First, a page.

Erich Honecker, East German Leader, Dies -- Hardliner, 81, Was Unrepentent, Bitter In Exile
SANTIAGO, Chile - Erich Honecker, who built the Berlin Wall and ruled Communist East Germany with an iron fist for 18 years, died yesterday in Chile, unrepentant to the end. He was 81.
Honecker spent his final days in Chile, bitter in self-imposed exile. He suffered from liver cancer, which saved him from a near-certain manslaughter conviction for ordering the shootings of East Germans trying to escape to the West.
In 1987, Honecker said East and West Germany could not be unified because "socialism and capitalism can no more be united than fire and water." Two years later he was ousted from power, and in October 1990 Germany was reunited.
Honecker's lawyer Nicholas Becker, reached by telephone in Berlin, said Honecker had been extremely ill and hadn't left home in four months. Honecker had lived in Chile since early 1993 with his wife, Margot, and their daughter, Sonja.
A spokesman for Chancellor Helmut Kohl, whose aggressive push for unification caused East Germany to disappear a year after Honecker was ousted in October 1989, released a blunt statement.
"The death of Erich Honecker, sick for years, no longer comes as a surprise," Dieter Vogel said.
"Honecker failed in his political goals. His policies brought suffering to countless people in Germany. Out of respect for the dead, it is fitting to say little more about his role in postwar German history."
Alfred Bauer, head of a cultural center in Buenos Aires that promoted cultural relations with the former East Germany, said that in a visit with Honecker last June Honecker described himself as "a fighter for revolution and socialism."
"I struggled for these ideals since I was 16 ... I shall remain loyal to my ideals until my death," Bauer quoted him as saying.
Egon Krenz, who replaced Honecker but lasted only 1 1/2 months in office, described Honecker as a victim of circumstances.
"Work, bread and peace - that was Honecker's service to East Germany," Krenz said in a statement. "Cold War and loyalty set limits on his room to maneuver that he couldn't escape."
Born on Aug. 25, 1912, in Saarland in western Germany, Honecker joined a Communist youth group at age 14 and spent 10 years in a Nazi prison.
After World War II, Honecker rose in the East German party ranks and became a member of the ruling Politburo in 1958. Beginning in August 1961, he supervised the construction of the Berlin Wall to stem the westward exodus of East Germans.
Honecker took over as party leader in 1971. The peak of his political career came in September 1987, when he visited West Germany and received all the protocol honors of a foreign head of state.
Gorbachev issues warning
As communist regimes fell across Eastern Europe, Soviet President Mikhail Gorbachev visited a protest-wracked East Berlin in October 1989 with a pointed warning about the need for reform.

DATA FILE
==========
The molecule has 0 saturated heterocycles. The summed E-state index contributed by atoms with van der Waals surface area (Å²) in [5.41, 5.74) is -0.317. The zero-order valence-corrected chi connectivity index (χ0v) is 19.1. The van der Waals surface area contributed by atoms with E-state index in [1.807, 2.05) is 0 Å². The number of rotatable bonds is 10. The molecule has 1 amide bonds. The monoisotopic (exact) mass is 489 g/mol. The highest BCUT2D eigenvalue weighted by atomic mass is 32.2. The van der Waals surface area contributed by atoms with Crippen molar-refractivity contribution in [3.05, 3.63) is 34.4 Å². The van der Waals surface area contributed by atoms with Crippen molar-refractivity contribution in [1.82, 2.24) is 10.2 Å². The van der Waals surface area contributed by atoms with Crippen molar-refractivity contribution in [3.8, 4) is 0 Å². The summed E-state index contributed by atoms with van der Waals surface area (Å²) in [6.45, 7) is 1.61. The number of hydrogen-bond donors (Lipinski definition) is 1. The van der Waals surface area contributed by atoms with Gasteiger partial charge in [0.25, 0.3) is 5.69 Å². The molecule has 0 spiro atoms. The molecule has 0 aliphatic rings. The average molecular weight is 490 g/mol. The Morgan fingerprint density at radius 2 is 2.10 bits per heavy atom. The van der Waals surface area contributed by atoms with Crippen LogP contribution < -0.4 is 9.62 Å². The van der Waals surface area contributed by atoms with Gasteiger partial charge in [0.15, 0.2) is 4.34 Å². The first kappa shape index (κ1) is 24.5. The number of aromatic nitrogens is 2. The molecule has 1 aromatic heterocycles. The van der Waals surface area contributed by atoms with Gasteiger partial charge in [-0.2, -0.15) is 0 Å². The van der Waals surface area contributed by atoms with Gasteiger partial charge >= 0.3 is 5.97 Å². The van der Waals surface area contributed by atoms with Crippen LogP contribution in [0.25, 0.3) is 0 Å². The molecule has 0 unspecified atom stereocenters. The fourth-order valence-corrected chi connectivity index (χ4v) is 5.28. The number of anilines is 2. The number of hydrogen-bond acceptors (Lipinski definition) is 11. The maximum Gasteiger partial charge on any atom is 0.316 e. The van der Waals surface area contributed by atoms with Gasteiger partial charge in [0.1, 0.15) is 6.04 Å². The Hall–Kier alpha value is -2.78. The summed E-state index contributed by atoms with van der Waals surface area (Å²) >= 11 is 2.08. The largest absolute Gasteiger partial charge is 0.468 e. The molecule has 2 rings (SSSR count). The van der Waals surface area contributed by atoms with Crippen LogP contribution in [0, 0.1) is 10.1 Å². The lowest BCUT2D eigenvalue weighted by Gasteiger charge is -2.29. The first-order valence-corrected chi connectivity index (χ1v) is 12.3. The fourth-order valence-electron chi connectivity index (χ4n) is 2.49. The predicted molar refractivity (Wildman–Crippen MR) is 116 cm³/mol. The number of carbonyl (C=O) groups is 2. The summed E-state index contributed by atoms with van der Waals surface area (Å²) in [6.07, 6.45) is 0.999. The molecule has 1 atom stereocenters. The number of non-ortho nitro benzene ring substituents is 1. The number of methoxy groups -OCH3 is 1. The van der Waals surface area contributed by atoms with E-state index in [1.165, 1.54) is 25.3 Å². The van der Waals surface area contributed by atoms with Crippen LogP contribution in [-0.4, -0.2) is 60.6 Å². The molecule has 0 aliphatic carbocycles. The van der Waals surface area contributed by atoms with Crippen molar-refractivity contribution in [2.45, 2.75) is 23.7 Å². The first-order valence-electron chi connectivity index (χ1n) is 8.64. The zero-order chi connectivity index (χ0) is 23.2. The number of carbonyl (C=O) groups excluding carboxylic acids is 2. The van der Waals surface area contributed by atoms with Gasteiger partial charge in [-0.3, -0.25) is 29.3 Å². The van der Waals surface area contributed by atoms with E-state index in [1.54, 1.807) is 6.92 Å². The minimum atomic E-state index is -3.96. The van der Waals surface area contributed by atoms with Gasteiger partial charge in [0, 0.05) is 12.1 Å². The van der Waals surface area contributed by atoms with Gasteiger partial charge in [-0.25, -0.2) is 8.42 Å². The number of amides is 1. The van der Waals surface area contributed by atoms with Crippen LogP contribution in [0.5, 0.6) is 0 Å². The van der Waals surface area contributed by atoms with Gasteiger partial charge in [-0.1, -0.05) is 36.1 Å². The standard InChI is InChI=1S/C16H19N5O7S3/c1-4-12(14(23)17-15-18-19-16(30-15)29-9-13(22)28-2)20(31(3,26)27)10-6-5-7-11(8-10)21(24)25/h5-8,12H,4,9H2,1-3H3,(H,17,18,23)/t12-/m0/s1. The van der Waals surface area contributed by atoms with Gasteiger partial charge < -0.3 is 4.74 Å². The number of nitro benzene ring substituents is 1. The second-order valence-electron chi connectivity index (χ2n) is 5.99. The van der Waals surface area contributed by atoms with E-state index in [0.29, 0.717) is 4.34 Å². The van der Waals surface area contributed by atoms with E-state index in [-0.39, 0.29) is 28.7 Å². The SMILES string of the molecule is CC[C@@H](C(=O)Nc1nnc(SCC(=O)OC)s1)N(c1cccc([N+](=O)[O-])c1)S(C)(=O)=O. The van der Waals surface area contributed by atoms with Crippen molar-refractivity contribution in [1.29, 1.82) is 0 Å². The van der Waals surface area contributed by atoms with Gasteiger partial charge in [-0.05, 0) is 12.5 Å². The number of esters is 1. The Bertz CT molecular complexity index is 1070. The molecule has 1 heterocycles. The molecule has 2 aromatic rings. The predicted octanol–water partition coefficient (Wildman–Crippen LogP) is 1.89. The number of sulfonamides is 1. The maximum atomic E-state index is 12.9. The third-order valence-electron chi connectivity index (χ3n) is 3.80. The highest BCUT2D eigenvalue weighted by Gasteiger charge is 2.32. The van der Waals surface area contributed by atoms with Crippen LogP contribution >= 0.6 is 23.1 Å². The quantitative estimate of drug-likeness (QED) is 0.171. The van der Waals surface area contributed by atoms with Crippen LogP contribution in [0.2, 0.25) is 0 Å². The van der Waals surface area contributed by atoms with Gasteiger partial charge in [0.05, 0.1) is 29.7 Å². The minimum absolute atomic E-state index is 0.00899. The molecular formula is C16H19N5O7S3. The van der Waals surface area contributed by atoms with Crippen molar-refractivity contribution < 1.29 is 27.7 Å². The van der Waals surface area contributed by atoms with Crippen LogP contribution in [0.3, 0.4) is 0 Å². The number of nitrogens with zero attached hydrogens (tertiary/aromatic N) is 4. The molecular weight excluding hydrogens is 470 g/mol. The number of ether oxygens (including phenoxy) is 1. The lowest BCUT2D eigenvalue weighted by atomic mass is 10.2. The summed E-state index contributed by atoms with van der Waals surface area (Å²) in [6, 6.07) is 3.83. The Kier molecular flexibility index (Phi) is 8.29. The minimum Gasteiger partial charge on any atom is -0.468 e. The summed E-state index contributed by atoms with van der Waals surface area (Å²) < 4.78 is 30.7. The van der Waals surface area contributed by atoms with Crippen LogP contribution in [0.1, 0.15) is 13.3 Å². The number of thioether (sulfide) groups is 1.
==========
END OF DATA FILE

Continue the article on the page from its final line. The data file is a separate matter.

"Life punishes whoever comes late," Gorbachev told Honecker.
Less than two weeks later, as a peaceful revolution swelled around him, Honecker was ousted by his Politburo colleagues.
Popular pressure soon forced the Communists to open the wall, one of the most momentous events of the late 20th century.
Honecker's successors ordered his arrest, accusing him of high treason, corruption and misuse of office. He was taken into custody Jan. 29, 1990, and released the next day on grounds of poor health.
Two months after Germany reunified in October 1990, Berlin authorities charged Honecker with manslaughter for ordering shootings at the Berlin Wall and inner-German border. Authorities say as many as 350 people were killed along the border between 1961 and 1989.
Honecker and his wife took refuge in a Soviet military hospital outside Berlin. On March 13, 1991, they were spirited to Moscow, deeply embarrassing Kohl's government.
The collapse of the Soviet Union put the couple to flight again, this time to the Chilean Embassy in Moscow. There they had friends who had once found refuge in East Germany during the right-wing dictatorship in Chile.
Honecker left the embassy in July 1992 and returned to Berlin for trial.
During the proceedings, Honecker read an hourlong statement calling the trial a "farce" and a "political spectacle." He insisted the Berlin Wall had prevented a possible World War III.
In January 1993, a Berlin court halted the proceedings because of Honecker's spreading liver cancer.
Honecker left Berlin's Moabit prison and flew to Chile to join his wife and their daughter.
Police Maj. Ivan Munoz in Santiago said Mrs. Honecker said her husband's body would be cremated today following a private service.
Becker, Honecker's lawyer, said Honecker had wanted to be buried in the family plot in Wiebelskirchen, the small west German town where he was born, but the cemetery's administrator objected.
------------------------------- HIGHLIGHTS OF HONECKER'S CAREER -------------------------------
-- Aug. 13, 1961: East German troops start building Berlin Wall.
-- May 3, 1971: Honecker becomes leader of Communist Party. Five years later, he becomes head of state.
-- Oct. 18, 1989: Honecker is deposed by the Politburo.
-- Nov. 9, 1989: Berlin Wall is opened.
-- Nov. 12, 1992: His manslaughter trial starts.
-- Jan. 12, 1993: A Berlin court ends Honecker's trial, saying he is too sick with liver cancer to proceed. Two days later, Honecker flies to Chile, joining his wife Margot and daughter Sonja.
-- May 29, 1994: Honecker dies in Santiago, Chile.
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